A study was conducted of preparation techniques for superhydrophobic and oleophobic surfaces by forming a roughened surface and preparing a hydrophobic monolayer, which never fills up the roughened surface when the roughned surface is coated by the monolayer. In this study, the techniques employed in preparation of the surfaces consisted of the following two steps. (1) Forming of a fractal-like structure on the surface of an aluminum substrate by sand-blasting and the electrolytic etching, wherein roughness was obtained at the microlevel by sand-blasting and further roughness was obtained at the nanolevel by the electrolytic etching after the sandblasting. (2) Modification of the roughened surface of the substrate with a HDFS (Heptadecafluoro-1,1,2,2-tetrahydrodecyl trimethoxysilane) monolayer, wherein the HDFS monolayer was prepared by means of a chemical adsorption technique, which provides a surface with the lowest surface energy surface on earth. The largest contact angles obtained with water and oil in this study were ϑw=152° and ϑo=135°, respectively. The optimum conditions of these roughnesses were ca. 150 μm with sand-blasting and tens of nm with electrolytic etching.
The present work is concerned with sulfidation of Cu, Zn and Ni containing plating wastewater with CaS. The sulfidation experiments were carried out by adding solid CaS (purity higher than 99%) to a simulated single-metal solution of NiSO4, ZnSO4 and CuSO4 solutions at a room temperature. At first, the experiments were conducted without pH adjustment and it was found that the complete sulfidation of Zn and Ni was achieved at an equimolar ratio of CaS to metal. For Cu, complete copper sulfidation was achieved at a CaS to Cu molar ratio of about 2 : 1. It was considered that CuS was almost instantly precipitated on the surface of un-dissolved CaS particles, which led to CaS being enclosed in CuS particles and it was thereby concluded that a higher CaS to Cu molar ratio was needed. This conclusion was further supported by a subsequent experiment, in which the sulfidation treatment was carried out using CaS solution. In this experiment, it was found that the concentration of Cu in the filtrate fell to below 1 mg/dm3 at an equimolar ratio of CaS to Cu. Finally, to investigate the possibility of selective precipitation, the experiments were conducted at fixed pH values and it was found that Cu was almost completely separated at pH = 1.8−2.0 when the CaS to Cu molar ratio was adjusted to 1 : 5. Further, almost 100% of Zn at pH > 4 and about 91% of Ni at pH = 7.5 was separated when an equimolar ratio of CaS to metal was used.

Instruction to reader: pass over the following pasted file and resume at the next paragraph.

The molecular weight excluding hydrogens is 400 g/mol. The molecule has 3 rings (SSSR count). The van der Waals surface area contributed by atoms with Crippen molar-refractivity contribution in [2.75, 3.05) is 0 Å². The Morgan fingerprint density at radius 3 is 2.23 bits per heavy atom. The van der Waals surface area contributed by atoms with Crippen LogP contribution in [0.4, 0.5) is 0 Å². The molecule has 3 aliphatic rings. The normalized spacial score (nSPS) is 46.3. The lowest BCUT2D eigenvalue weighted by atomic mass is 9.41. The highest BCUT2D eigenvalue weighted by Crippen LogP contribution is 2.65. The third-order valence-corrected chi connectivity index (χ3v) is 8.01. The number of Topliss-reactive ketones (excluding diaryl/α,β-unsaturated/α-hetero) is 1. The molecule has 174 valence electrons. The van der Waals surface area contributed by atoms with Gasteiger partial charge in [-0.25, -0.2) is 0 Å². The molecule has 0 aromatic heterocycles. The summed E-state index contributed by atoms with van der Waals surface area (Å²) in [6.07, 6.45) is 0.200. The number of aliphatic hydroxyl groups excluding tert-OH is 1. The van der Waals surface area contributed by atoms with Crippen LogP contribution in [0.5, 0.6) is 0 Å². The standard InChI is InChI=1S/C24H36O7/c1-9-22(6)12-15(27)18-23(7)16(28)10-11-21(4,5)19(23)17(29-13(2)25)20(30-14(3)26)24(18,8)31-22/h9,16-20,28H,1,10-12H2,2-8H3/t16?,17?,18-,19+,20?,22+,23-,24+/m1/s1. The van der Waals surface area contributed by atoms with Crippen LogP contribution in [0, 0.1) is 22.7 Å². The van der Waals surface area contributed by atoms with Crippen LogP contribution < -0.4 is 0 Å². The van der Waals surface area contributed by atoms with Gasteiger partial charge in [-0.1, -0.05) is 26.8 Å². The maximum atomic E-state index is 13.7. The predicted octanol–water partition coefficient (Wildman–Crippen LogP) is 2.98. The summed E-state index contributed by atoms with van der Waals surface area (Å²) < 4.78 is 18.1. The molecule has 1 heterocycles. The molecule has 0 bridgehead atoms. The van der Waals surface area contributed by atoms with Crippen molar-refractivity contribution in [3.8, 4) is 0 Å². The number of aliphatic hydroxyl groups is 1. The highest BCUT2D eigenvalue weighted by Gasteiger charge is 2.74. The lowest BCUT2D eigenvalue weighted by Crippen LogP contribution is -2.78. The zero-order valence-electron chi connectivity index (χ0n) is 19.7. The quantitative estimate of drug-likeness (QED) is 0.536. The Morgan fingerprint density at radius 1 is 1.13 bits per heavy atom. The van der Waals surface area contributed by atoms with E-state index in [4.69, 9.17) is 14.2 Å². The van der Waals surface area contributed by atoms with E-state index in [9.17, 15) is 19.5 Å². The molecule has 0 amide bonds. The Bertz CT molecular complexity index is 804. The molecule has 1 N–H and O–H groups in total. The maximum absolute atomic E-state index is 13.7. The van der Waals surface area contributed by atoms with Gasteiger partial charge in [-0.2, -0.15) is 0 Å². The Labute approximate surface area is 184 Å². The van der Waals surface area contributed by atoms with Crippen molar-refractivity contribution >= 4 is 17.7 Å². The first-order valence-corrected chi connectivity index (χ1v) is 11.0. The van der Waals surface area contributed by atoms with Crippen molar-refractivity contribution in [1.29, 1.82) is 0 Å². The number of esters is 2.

After the chemical mechanical planarization (CMP) processing of Cu wirings, defects are often observed and some of them induce problems in manufacturing large scale integrated circuit (LSI) devices. This investigation demonstrates that atomic force microscopy (AFM) is capable of performing in-situ nanoscopic visualization of initiation and growth processes of localized corrosion on the Cu wirings on LSI wafers in etching solutions of similar composition to the CMP process conditions. The AFM images indicate the presence of defects and dishings as a result of the CMP processing of the Cu wiring. The AFM analysis showed that defects and dishings became the starting points of pitting corrosion. The growth of corrosion is discussed in terms of cross-sectional and scaling analysis of AFM images. Moreover, the nanoscopic initiation and growth mechanisms of pitting corrosion and intergranular corrosion of Cu wiring are discussed based upon in-situ nanoscopic visualization by using AFM.